Unions: Do They Help Or Hurt Workers?
The full and original article was published on Investopedia by Brent Radcliffe
Employers and workers seem to approach employment from vastly different perspectives. So how can the two sides reach any sort of agreement? The answer lies in unions. Unions have played a role in the worker-employer dialogue for centuries, but in the last few decades many aspects of the business environment have changed.
Whether unions positively or negatively affect the labor market depends on whom you ask. Unions say that they help increase the wage rate, improve working conditions and create incentives for employees to learn continued job training. Union wages were 21% percent higher than non-union wages as of 2002, though this figure varies according to industry. Critics counter the unions’ claims by pointing to changes in productivity and a competitive labor market as some of the primary reasons behind wage adjustments. Increases in union wages can come at the expense of non-unionized workers, who lack the same level of representation with management.
Unions may be able to prevent employers from eliminating jobs through the threat of a walkout or strike, which will shut down production, but this technique does not necessarily work. Labor, like any other factor of production, is a cost that employers factor in when producing goods and services. If employers pay higher wages than their competitors, they will wind up with higher-priced products, which are less likely to be purchased by consumers. Increases in union wages can come at the expense of non-unionized workers, who lack the same level of representation with management.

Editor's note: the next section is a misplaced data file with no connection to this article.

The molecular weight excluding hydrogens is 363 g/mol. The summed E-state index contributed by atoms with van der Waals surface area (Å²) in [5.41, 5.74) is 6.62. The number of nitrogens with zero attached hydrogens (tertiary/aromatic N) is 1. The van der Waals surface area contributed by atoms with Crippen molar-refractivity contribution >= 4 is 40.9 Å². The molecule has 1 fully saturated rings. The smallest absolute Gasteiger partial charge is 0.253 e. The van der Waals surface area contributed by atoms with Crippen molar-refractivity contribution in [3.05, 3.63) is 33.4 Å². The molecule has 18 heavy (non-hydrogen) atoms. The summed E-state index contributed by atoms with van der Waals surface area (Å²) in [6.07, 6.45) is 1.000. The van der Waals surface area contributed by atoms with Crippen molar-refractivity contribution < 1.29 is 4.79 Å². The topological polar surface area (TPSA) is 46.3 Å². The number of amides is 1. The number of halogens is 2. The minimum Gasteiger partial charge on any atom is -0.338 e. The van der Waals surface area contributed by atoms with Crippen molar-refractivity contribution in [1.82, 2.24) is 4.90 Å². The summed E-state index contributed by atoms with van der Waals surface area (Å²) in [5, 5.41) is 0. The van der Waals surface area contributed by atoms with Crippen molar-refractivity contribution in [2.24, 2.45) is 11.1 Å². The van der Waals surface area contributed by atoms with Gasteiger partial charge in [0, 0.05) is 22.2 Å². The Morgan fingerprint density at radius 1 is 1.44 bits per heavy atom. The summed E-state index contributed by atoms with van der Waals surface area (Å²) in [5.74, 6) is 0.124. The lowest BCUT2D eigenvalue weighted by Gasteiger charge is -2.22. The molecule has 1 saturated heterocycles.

Unions have undoubtedly left their mark on the economy, and continue to be significant forces that shape the business and political environments. They exist in a wide variety of industries, from heavy manufacturing to the government, and assist workers in obtaining better wages and working conditions.